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Wednesday, 31 August 2011

On This Day in Typewriter History (CII)

So little did early typewriter historians think of the Simplex index typewriter, they barely gave it a mention. Those that did dismissed it out of hand - though it is unlikely to have been the same little machine we have all come to love and admire that in 1909 George Carl Mares labelled "very paltry”.
Speaking of which: Mr Mares’s book is not one of those timeless classics that come readily to hand in any given library. But walk into any supermarket today and one is more than likely to find a Simplex. Except it won’t be called a Simplex – these days they’re labelled label makers.
Same principle, about the same equivalent price. Yet it doesn’t do as much as the Simplex did – and still does, if one is fortunate enough to own a Simplex in good working order (or 27, as in my addicted case).
Far from fading away for the lack of typewriter writers’ attention, the Simplex set typewriter records for longevity – being manufactured for more than 60 years in a virtually unchanged  configuration. Not bad for a typewriter which took just six weeks to design!
It has to be admitted that a first edition (that is, non-photocopied) copy of Darryl and Roxana Marie Matter’s 1983 booklet on the Simplex is about as difficult to come by these days as stylishly bound copies of the Mares book that the late Dan Post went to so much trouble to get republished in 1985. Still, both are essential inclusions in the complete typewriter library. What’s more, to the best of my knowledge the Simplex, the Corona (by Richard Milton) and the Blickensderfer (by Rob Blickensderfer and Paul Robert) are the only three typewriters to which books have been devoted.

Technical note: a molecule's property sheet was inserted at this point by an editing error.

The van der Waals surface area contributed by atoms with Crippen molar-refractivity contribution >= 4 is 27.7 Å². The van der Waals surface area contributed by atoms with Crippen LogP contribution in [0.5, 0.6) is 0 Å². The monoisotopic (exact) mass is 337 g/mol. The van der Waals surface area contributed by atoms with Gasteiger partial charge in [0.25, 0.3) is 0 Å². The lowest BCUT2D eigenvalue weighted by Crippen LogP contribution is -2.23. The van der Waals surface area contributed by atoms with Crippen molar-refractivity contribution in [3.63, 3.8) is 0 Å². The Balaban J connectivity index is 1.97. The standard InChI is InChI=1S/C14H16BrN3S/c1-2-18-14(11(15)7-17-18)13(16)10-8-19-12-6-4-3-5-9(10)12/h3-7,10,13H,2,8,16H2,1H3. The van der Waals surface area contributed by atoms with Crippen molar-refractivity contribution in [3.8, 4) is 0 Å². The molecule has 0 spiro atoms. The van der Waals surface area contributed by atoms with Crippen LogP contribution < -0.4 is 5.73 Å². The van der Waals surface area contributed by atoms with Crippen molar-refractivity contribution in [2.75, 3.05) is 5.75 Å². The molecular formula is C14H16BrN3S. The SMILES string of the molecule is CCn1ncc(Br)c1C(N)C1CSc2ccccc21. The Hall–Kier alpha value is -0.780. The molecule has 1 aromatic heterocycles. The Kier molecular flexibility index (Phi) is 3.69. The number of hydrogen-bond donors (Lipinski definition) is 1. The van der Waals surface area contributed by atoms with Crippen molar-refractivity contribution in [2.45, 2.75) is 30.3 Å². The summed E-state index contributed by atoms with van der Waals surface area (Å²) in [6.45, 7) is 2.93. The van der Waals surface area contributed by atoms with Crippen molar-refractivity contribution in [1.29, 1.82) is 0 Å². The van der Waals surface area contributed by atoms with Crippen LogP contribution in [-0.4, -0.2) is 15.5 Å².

I guess there are two distinct ends to the scale of typewriter collecting addiction. At one end there is the common remark that one cannot consider oneself a serious collector without a Blickensderfer, first produced in 1893. At the other end, the same might well be said about a Simplex, first produced about the same time. It sort of completes the set, in a sense.
What makes no sense is that right now, as I write, there are three Simplexes for sale on eBay, one each in Britain, the US and Canada. And the one in the US, listed by a hugely optimistic seller in Belle Mead, New Jersey, has a $US149 “buy it now” price on it. That's about what you'd expect to pay for a copy of Mares's book. But Simplexes are simply much more plentiful.
The eBay seller describes the item as an “Antique 1891-1924 Simplex Tin Toy No 3 Typewriter” – it’s in excellent condition and probably dates from the 1920s period, at best. The one in Canada, in poor condition, has $90 on it
Simplexes are on my mind today because it was on this day in 1892 that Analdo Myrtle English assigned to Philip Becker his patent for the Simplex typewriter.
English had small typewriter inventing in his blood. He was born on March 2, 1849, in Hartland, Vermont, the first son and second child of Nathan Frederick English and Emily Livermore English. Analdo is seen here on the right, aged about six or seven, with his mother and siblings in a photograph taken by his father: